Does it mean that there's nothing to research in Indo-European linguistics?
Well, that's part of it too. If you go into Historical Linguistics, there is certainly more to be done in other parts of the world. Overall, most of the big (and "answerable") questions about Indo-European (and some other families) have already been answered. It's unclear whether we'll ever really identify the homeland or be able to decide between hypotheses for earlier relationships (Nostratic, Eurasiatic, Indo-Ugric, etc.). There is still of course a lot of research to be done on individual languages, and it continues to be published. The field is far from dead, but it's less popular now.
Do you want to say it is dead field? Sounds sad..
No, not dead. But in decline (or declined). Some of it makes sense: a lot of good research has already bee done, and now there are other questions we can ask. But the almost abandonment of Historical Linguistics is sad. I've worked with a well known Indo-Europeanist and he has talked several times (often informally, at department seminars, etc., but also at conferences) about how Historical Linguistics is now being neglected, and sometimes this allows for bad research to surface in its place (e.g., odd claims about homelands, etc.).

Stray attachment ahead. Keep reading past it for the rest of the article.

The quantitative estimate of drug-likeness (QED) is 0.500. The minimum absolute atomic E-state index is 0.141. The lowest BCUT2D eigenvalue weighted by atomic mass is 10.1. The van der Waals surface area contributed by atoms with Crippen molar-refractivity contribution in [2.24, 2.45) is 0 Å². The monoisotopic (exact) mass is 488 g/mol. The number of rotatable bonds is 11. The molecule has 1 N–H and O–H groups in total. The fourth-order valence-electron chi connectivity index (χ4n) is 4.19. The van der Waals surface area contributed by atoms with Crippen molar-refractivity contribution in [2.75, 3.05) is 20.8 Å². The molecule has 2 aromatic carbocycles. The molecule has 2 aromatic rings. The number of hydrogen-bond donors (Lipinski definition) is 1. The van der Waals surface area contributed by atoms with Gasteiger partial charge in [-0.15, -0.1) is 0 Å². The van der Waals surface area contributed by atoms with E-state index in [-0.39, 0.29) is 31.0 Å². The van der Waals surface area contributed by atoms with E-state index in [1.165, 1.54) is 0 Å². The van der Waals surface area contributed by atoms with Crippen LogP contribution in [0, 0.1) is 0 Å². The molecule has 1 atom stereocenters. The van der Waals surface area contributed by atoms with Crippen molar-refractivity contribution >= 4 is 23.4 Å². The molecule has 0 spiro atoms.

I won't forget my first week of grad school when I was walking with a group of classmates and one complained to the rest of us about our Historical Linguistics class. She was apparently indignant that she had to take one class in grad school. Odd, too, because her concentration was in phonetics, which traditionally comes out of historical research. But to me, that was very telling: at the very least, Historical Linguistics is "half" of the research that can be done (every synchronic question can be asked diachronically!-- in fact, it's even more than that-- there are about 6,000 languages around now, and there have been many, many more historically, although of course we don't have access to most of the data, but we can look at languages as they change now, and dialects, etc.). So in the end, there is a general lack of interest, some of the "big" questions have been answered, and other methodologies/subfields are becoming more popular (experimental work, etc.).